Dec 23, 2008

A First Lady a Day: Caroline, or 1889

You are wondering - who’s Caroline?
Carrie Harrison. Lovely woman, well dressed. Elegant, yet fun loving. I have seen some of her clothes at the President Benjamin Harrison Home in Indianapolis. Very, very nice. And the house is great too - right downtown, easy to get to. Go if you have a chance. They had a spiffy display on the third floor when we were there - Death in the White House.

She was petite, a pianist and artist. The daughter of a Presbyterian minister and teacher of chemistry and physics, she married Benjamin Harrison, who became an attorney and later a General in the Civil War. She died of tuberculosis in the White House in 1892. Her daughter served as hostess after the period of mourning was over. For more:

from http://americanhistory.si.edu/collections/object.cfm?key=35&objkey=47, (the American Museum of History): “In keeping with the "America First" economic policy of her husband, Benjamin Harrison, Caroline’s gown was an "All-American" creation, made in New York City by William Ghormley's firm, Ghormley, Robes et Manteaux. The Logan Silk Company in Auburn, New York, produced the fabric for the dress, while Indiana artist Mary Williamson designed the brocaded silk fabric in a pattern of Burr Oaks in tribute to Benjamin Harrison's grandfather, President William Henry Harrison. Burr oaks trees grew along Tippecanoe Creek, the battle site that earned the older Harrison his famous nickname.”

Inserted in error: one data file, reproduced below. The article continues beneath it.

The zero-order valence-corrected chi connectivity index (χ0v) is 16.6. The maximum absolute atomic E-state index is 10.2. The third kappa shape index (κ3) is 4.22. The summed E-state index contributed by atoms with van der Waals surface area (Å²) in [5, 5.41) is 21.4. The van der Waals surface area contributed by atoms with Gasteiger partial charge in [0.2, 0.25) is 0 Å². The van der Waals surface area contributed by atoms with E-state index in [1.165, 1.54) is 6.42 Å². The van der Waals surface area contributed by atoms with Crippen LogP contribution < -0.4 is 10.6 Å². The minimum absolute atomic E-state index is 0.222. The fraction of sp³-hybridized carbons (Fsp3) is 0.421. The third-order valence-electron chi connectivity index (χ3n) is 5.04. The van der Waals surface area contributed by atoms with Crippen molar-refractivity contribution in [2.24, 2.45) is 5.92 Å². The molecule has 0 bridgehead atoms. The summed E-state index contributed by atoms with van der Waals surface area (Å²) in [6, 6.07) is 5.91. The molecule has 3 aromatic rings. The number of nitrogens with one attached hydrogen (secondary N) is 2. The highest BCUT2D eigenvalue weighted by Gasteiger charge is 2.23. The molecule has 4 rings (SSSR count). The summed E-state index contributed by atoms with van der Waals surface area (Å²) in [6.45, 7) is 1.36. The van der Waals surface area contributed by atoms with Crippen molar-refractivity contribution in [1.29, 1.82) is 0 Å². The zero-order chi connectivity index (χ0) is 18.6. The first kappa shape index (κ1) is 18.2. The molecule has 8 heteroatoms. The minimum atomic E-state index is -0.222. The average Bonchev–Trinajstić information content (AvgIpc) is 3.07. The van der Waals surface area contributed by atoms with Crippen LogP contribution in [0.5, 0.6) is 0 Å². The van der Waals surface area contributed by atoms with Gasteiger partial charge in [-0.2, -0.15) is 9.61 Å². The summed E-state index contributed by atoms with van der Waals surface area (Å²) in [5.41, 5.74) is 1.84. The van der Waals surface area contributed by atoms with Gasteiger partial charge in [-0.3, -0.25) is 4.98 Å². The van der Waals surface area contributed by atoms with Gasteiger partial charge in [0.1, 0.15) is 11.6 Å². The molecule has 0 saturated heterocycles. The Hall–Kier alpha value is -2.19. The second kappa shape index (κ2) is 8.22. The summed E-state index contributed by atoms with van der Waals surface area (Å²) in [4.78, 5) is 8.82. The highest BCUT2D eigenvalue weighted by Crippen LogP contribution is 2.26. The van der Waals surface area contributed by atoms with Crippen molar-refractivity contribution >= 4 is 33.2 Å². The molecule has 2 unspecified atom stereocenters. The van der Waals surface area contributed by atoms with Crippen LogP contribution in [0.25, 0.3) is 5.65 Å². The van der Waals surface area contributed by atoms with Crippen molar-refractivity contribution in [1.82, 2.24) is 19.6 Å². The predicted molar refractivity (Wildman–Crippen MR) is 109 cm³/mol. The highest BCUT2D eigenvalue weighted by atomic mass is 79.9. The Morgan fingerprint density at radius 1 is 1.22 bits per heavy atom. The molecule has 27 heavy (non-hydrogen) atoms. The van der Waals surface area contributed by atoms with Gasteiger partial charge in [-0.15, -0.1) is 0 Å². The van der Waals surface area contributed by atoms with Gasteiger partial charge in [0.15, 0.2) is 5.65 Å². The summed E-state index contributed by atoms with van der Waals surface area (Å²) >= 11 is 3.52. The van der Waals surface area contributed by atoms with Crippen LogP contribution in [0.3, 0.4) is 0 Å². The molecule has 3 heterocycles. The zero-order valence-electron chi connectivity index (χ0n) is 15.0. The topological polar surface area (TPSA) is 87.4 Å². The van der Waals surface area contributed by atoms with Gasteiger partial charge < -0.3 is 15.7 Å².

Well, This is Very Grand. Very much a Formal Reception Gown. It’s almost a coronation dress in its symbolism. It’s certainly with the fashionable trend heading into the 1890s. So she was in style, and it‘s appropriate for a mature matron of 55. Clearly a dress that was meant to pose in, stand in and be seen in. Not a dancing dress. Very Regal in a way we would simply not accept of a 20th C Citizen First Lady. But this was the Victorian Era, and the Gilded Age, so we will go with it.
It is really beautiful. I can't grade it. I love this era.

A link to a webpage on the restoration of the gown : http://americanhistory.si.edu/news/factsheet.cfm?key=30&newskey=595

from www.wikipedia.com: Caroline Harrison's official portrait


And for Christmas, a bonus gown: Caroline and Benjamin Harrison's daughter Mary Harrison McKee's 1889 Inaugural gown:

for more information : http://www.smithsonianlegacies.si.edu/objectdescription.cfm?ID=76

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